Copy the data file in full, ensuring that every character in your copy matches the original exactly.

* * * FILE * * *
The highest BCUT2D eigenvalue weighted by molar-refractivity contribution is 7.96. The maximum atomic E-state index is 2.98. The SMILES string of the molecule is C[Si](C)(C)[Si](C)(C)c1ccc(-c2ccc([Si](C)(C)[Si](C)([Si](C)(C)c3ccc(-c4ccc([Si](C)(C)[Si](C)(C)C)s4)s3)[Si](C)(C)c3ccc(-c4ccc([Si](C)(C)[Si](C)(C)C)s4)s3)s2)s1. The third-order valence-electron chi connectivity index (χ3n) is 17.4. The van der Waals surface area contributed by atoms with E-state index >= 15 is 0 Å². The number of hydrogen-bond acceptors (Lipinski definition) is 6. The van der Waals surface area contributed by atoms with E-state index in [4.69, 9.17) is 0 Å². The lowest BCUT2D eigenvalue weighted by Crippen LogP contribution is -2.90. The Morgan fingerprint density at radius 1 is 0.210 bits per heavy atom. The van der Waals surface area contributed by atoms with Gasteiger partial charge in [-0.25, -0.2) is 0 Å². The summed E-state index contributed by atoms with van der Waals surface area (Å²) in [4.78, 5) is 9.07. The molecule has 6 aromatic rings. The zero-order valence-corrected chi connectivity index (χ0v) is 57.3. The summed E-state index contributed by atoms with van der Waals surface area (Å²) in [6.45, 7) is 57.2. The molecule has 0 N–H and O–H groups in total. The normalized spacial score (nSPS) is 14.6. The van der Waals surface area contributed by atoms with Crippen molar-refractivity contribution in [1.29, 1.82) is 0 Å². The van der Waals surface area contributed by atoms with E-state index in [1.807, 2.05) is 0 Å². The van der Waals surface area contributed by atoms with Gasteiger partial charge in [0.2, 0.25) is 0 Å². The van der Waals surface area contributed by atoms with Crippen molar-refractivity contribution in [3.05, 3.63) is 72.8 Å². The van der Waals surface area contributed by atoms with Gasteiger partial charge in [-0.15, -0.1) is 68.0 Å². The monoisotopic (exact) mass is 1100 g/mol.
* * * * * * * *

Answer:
The highest BCUT2D eigenvalue weighted by molar-refractivity contribution is 7.96. The maximum atomic E-state index is 2.98. The SMILES string of the molecule is C[Si](C)(C)[Si](C)(C)c1ccc(-c2ccc([Si](C)(C)[Si](C)([Si](C)(C)c3ccc(-c4ccc([Si](C)(C)[Si](C)(C)C)s4)s3)[Si](C)(C)c3ccc(-c4ccc([Si](C)(C)[Si](C)(C)C)s4)s3)s2)s1. The third-order valence-electron chi connectivity index (χ3n) is 17.4. The van der Waals surface area contributed by atoms with E-state index >= 15 is 0 Å². The number of hydrogen-bond acceptors (Lipinski definition) is 6. The van der Waals surface area contributed by atoms with E-state index in [4.69, 9.17) is 0 Å². The lowest BCUT2D eigenvalue weighted by Crippen LogP contribution is -2.90. The Morgan fingerprint density at radius 1 is 0.210 bits per heavy atom. The van der Waals surface area contributed by atoms with Gasteiger partial charge in [-0.25, -0.2) is 0 Å². The summed E-state index contributed by atoms with van der Waals surface area (Å²) in [4.78, 5) is 9.07. The molecule has 6 aromatic rings. The zero-order valence-corrected chi connectivity index (χ0v) is 57.3. The summed E-state index contributed by atoms with van der Waals surface area (Å²) in [6.45, 7) is 57.2. The molecule has 0 N–H and O–H groups in total. The normalized spacial score (nSPS) is 14.6. The van der Waals surface area contributed by atoms with Crippen molar-refractivity contribution in [1.29, 1.82) is 0 Å². The van der Waals surface area contributed by atoms with E-state index in [1.807, 2.05) is 0 Å². The van der Waals surface area contributed by atoms with Gasteiger partial charge in [0.2, 0.25) is 0 Å². The van der Waals surface area contributed by atoms with Crippen molar-refractivity contribution in [3.05, 3.63) is 72.8 Å². The van der Waals surface area contributed by atoms with Gasteiger partial charge in [-0.15, -0.1) is 68.0 Å². The monoisotopic (exact) mass is 1100 g/mol.